Matzah with Maror, and Matzah without it…
The Alter Rebbe makes an observation that in devarim it describes two aspects of Matzah. That
which was eaten at the first seder in mitzrayim and that which was eaten after the Jewish
People left. The first was made proactively to be utilized with the Korban Pesach and the
second was made “accidentally” when the jewish people didn’t have enough time to allow their
bread to rise. The later Matzah is discussed in the pasuk in reference to the six days of pesach
which lead us to acharon shel pesach, the miracle of the splitting of the sea and the final
chapter of the exodus story. What is the connection? Why is it that “the afterthought” matzah
brings us to yam suf and not the holy and exalted matzah of the Korban Pesach
In the haggadah we receive correlating “mixed messages” about Matzah, sometimes the
Matzah is described as connected to the ritual of the Korban Pesach and sometimes as a
symbolism of our being rushed out of egypt, which one is it?
There are two times that we eat Matzah at the seder, one is Motzi Matzah the other is Korech.
The first we eat matzah alone, the second along with the mirror, memorializing the Korban
Pesach, Matzah and Maror sandwich eaten at the time of the Holy Temple.
Perhaps each of these correlates to one of the two Matza’s described above. Through kirsch we
are tapping into the ideal state of matzah, the matzah prepared and partaken in holiness with
the marror and korban pesach. The other matzah, the “afterthought” matzah, the one that only
came about because we were rushed and were being rushed out of Mitzrayim, is eaten alone.
The question that leaves us with is why do we eat Maror, the bitter herb with the “holy” matzah
while sanctifying the “afterthought” matzah alone. Also why is it that the “afterthought” matzah is
what carries us to Yam Suf – a more complete geulah, and not the holy matzah which
accompanies the Korban Pesach.
The Alter Rebbe explains that Matzah, as everyone knows, represents the energy of humility,
counteracting chametz (leaven) which represents arrogance (hot air). There are two types of
humility though. One humility emerges out of humiliation, the awareness of how far we have
fallen and how broken and desperate we are. This humility opens us up to receive help from a
higher source and power. Our false ego is reduced making space for the grace of G-d to enter
our lives. This the Alter Rebbe explains is the matzah that we ate with the Korban Pesach. It is
the matzah we eat still in Mitzrayim, the humble bread of humiliation and brokenness. Perhaps
we could add why this matzah is accompanied by the Marmor and Korban Pesach. To make it
possible to connect with this energy we need two supports, the emotional validation that maror
represents; affirming that we indeed have struggled and that these struggles have been bitter.
The next critical need is a simple action oriented call to action. Something to do which reflects
our surrender and commitment to do our part, leaving the rest to G-d, ie,Korban Pesach.
The other type of humility is the sort that emerges out of inspiration and elevated perception.
When we gain a consciousness of the greatness of G-d, and our connection with him we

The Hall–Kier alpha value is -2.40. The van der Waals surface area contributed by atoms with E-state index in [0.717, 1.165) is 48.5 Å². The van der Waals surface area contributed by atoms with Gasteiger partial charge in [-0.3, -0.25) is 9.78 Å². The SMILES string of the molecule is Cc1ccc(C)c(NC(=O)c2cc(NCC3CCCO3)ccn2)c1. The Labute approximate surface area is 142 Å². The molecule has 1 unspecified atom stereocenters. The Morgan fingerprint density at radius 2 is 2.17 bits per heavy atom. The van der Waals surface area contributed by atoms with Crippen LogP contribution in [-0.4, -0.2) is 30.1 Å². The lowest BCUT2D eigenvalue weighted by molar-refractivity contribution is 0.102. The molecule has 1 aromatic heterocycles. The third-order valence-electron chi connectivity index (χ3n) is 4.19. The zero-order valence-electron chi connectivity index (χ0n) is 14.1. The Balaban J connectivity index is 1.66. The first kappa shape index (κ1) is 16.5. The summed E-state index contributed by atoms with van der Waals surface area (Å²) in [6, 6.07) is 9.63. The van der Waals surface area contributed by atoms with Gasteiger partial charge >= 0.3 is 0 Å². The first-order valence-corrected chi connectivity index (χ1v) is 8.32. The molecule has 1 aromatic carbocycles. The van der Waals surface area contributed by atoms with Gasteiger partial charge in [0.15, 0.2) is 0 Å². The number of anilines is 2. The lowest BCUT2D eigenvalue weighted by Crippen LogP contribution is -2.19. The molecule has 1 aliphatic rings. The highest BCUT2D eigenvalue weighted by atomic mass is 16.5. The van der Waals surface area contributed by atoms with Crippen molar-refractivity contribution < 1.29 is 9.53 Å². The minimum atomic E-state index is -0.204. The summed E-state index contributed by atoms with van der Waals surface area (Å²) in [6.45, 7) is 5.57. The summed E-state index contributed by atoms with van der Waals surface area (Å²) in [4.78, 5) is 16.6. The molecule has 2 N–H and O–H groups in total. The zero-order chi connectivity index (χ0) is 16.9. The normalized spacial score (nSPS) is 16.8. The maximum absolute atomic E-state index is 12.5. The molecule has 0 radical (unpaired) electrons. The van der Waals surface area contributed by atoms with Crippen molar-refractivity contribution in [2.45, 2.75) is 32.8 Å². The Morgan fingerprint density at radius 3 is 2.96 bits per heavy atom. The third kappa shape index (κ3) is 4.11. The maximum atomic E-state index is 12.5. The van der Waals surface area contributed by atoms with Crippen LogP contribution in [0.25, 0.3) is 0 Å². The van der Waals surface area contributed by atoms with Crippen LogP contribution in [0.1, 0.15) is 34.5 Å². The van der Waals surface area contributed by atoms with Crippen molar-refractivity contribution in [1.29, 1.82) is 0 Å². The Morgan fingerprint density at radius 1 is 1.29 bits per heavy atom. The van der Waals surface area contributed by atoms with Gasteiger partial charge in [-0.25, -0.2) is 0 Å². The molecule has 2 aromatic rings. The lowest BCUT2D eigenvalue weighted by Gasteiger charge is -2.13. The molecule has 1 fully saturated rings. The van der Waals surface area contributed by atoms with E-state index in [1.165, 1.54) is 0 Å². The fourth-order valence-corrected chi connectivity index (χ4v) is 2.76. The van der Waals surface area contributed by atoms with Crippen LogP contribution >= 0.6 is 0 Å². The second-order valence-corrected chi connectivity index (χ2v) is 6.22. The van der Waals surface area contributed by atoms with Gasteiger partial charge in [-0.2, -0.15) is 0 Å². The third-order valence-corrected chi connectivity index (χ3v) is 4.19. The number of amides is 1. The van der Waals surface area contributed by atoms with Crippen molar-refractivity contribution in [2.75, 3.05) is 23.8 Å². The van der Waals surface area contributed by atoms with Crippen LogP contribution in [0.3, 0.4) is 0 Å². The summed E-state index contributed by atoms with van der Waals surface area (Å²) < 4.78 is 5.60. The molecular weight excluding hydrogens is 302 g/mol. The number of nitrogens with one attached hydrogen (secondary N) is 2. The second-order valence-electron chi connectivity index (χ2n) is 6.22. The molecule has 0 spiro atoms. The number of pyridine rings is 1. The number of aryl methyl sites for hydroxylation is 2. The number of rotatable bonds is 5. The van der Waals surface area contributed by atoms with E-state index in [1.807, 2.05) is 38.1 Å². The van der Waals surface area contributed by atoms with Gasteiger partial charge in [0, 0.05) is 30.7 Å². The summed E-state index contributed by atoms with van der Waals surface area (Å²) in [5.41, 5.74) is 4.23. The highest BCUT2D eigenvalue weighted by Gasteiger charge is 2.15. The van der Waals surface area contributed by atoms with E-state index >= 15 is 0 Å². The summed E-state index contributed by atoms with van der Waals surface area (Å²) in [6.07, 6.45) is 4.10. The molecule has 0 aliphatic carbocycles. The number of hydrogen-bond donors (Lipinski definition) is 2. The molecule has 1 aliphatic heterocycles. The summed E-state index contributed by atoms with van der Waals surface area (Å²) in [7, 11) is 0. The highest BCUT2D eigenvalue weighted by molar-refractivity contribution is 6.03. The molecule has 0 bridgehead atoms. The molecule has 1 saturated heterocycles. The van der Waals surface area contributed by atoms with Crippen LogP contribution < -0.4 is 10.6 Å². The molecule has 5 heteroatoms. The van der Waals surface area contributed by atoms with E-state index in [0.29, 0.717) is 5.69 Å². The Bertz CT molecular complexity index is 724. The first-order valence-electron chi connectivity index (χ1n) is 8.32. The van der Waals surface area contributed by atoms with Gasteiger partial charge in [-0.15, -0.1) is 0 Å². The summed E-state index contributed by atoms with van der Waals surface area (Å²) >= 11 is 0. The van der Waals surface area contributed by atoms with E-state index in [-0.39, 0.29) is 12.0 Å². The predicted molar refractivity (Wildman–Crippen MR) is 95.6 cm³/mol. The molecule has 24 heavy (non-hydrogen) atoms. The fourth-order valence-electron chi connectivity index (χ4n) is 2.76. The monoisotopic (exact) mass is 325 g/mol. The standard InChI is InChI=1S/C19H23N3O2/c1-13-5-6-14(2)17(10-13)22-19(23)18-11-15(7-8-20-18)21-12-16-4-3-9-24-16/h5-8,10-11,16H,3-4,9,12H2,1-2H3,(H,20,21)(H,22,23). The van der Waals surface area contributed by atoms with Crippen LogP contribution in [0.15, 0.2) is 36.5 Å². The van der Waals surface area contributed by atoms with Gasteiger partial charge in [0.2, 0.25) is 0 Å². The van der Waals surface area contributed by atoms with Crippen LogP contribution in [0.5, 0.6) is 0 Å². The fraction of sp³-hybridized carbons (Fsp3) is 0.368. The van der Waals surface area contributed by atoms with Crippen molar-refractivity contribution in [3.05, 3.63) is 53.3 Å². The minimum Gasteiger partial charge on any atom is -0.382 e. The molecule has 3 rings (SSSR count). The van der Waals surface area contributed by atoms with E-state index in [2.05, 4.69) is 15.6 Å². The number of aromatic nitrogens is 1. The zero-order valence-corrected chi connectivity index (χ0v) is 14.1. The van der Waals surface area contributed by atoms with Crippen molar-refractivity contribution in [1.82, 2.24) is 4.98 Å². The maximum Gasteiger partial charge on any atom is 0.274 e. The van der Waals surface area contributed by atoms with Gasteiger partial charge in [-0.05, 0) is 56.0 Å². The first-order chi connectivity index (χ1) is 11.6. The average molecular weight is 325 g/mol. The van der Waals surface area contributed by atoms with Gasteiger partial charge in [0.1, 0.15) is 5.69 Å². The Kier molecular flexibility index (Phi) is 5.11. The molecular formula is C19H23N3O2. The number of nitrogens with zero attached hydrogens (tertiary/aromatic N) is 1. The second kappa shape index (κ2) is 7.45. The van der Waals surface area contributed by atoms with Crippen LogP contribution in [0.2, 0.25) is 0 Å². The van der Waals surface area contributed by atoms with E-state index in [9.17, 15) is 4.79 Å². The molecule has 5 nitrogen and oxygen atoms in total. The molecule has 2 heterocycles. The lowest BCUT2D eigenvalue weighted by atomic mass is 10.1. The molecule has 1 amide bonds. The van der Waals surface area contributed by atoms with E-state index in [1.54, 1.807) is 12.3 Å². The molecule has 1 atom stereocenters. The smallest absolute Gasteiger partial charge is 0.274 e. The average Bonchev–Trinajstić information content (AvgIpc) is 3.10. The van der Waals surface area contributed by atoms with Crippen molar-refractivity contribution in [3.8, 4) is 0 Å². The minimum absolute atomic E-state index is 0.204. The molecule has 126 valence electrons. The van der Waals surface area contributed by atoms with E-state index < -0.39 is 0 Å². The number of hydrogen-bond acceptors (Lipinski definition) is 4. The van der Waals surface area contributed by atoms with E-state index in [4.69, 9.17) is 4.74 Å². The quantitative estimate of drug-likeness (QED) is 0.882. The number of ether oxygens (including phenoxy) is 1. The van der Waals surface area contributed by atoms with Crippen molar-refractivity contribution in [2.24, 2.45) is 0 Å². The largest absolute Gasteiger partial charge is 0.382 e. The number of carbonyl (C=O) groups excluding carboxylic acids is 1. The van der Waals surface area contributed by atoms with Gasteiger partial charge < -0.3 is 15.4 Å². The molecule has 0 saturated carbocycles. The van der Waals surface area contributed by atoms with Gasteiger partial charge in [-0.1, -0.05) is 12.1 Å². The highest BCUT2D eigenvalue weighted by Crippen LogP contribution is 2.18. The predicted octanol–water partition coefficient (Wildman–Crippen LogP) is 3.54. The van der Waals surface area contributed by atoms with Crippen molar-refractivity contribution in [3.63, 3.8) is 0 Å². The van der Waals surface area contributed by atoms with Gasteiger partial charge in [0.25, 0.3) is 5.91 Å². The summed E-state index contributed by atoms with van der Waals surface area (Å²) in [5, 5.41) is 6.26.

naturally feel a sense of awe and reverence. Any ego we have is reduced when we realize how
big and wondrous G-d is and how fortunate we are to have the opportunity to be in relationship
with him. This humility perhaps doesn’t require anything else; it stands alone. This is the
Matzah we eat alone before everything else because it stands alone in its spiritual power.
Yet, we are left with a few of our questions and perhaps one more: Why does the second
matzah an “afterthought” if it is elevated and holy? why is it this matzah that carries us to achorn
shel pesach? Lastly, a new question, why do we eat the alone matzah first? why not the other
The answer to all of these lies not the fact that the first level of humility, the one rooted in
humiliation is really just a stepping stone to the higher level. It was only possible for the jewish
people to get to the elevated level of surrender and humility after the initial level of desperation.
Only through that desperation were they able to begin to leave mitzrayim to start their journey
toward elevated type humility. Yet, this lower level of humility is not enough to carry us to
sea-splitting level miracles, a truly remarkable shift and change in paradigm which transforms
everything, for that we need higher level humility, the type that comes with awe and reverence.
This is why the second type of matzah carries us to achron shel pesach and yam suf.
This elevated level of humility, the kind that emerges out of a state of expansive mindedness,
can’t be influenced or induced by others and it can’t be demanded. It happens somewhat on its
own. As we make ourselves fit to receive an elevated perspective and awareness we are gifted
with a new vision of ourselves, our lives and of G-d. It amounts to a miracle and a gift. As we
take advantage of the gift and access the miracle the door is opened for even greater gifts and
miracles until we reach sea-splitting level shifts and changes, the kind that free us from the
burden of our task masters and abusers. We are quite suddenly free from the grips of guilt,
shame and resentment, and we are not fully sure how we got there. No doubt we put in work to
develop and evolve ourselves spiritually and emotionally but the payoff is so far beyond to effort
its as if we were rushed into it.
So lastly, why do we start with the first type of matzah with elevated humility, especially once we
have learned that the first type, the humiliation broken type is a needed stepping stone? The
answer I believe is that Pesach nowadays is about living in the solution and not in the problem,
it is about celebrating the entirety of the geulah and its presence in our lives to the degree that it